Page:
1. Every publishing path has its drawbacks, and no drawback is ultimately worse than any other.
I chose self-publishing after knowing, and accepting, the drawbacks, one of which was the unavailability of many discoverability channels. The fact that my book will never be in Wal-Mart or in a magazine is something that I made peace with a long time ago. I published my books anyway, because I thought they could succeed despite that. And they have, modestly.
The drawbacks in self publishing are different than those in small or traditional publishing (some people say low royalties and lack of creative control are drawbacks, for example), and I decided to self publish because, despite those drawbacks, I decided the benefits more than canceled them out. One week before publishing my third book, I’m very happy with my decision, drawbacks and all.
2. Other books are not a reflection on mine just because we have a publishing path in common.
Before I publish a book, I work hard to make sure it’s edited, nicely formatted, and professionally presented. I have two editors work on it, plus proofreaders and a formatter. I also have a professionally designed cover.
Then I solicit reviews from book bloggers and Goodreads reviewers. I set up a blog tour comprised, in large part, of those bloggers. When my book publishes, they post their review on Amazon, because I approached them professionally with a polished product, and they want to post the review. Besides the blog tour, I have a multi-tiered marketing plan designed to create buzz about the book months before it’s published.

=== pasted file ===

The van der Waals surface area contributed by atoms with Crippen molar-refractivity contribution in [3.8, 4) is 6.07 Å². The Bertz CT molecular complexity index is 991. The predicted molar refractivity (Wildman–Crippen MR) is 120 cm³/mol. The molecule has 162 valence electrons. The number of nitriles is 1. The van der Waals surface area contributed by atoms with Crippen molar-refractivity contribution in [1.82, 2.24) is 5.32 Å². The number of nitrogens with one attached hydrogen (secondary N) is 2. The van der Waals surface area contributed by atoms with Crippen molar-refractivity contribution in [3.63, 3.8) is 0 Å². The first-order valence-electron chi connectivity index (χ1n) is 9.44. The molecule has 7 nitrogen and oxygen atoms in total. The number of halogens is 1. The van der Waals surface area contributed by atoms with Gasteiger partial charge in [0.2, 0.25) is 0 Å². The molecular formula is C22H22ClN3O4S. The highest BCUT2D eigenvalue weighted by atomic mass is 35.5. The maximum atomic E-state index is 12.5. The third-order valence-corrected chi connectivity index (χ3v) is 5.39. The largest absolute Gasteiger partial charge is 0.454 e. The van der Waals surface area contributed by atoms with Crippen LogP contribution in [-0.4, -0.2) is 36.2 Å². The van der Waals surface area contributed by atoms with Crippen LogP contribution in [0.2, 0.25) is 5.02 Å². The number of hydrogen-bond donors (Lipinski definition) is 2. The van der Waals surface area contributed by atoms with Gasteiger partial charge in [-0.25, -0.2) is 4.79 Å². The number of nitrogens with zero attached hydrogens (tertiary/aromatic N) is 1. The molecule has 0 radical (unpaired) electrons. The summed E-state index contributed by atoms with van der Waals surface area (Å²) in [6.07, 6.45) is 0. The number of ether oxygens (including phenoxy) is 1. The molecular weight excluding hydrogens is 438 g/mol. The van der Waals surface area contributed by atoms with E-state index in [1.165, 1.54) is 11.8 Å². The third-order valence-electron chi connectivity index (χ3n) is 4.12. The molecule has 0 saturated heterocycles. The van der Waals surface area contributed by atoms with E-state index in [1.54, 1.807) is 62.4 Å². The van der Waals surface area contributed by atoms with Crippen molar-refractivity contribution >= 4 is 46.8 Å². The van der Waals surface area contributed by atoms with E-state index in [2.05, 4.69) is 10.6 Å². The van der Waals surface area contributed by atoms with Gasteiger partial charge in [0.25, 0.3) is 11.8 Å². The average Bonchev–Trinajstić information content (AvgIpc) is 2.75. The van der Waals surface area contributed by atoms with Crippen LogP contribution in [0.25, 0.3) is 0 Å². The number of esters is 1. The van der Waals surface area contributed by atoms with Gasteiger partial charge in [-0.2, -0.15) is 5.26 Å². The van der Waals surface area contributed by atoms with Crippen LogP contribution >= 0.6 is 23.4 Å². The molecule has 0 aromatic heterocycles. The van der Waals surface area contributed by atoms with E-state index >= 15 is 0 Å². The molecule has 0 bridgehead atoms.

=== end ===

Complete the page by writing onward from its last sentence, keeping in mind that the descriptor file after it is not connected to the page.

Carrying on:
All these things, together, set my book apart from sub-par self-published books. Readers don’t need an official seal of approval or a publisher name or a special tag in the Kindle store to tell that my book is a high quality publication, and that’s because…
3. Readers are smart.
They’re smart enough to set up their own channels of discoverability. They know how to follow book bloggers they trust, and ask friends for book recommendations, and navigate their way through online retailers, and remember the names of authors whose previous work they’ve loved, and check for things like great covers, good reviews, compelling descriptions, and they do all these things because they want to buy and read books that are exactly what they’re looking for.
Some people are looking for highly-vetted, traditionally published literary fiction, and they know to look at certain review lists to find them. Some people want to read dinosaur erotica, and they know how to look for that. People have unique, specific tastes, and they know what they want to read, and I believe they’re better at finding books for themselves than any large third party could be.
I believe that readers are smart enough to find the books/authors they’re interested in reading. They’re smart enough to download a sample, read a page or two, and discern whether the writing is unsatisfactory to them in any way. They really are.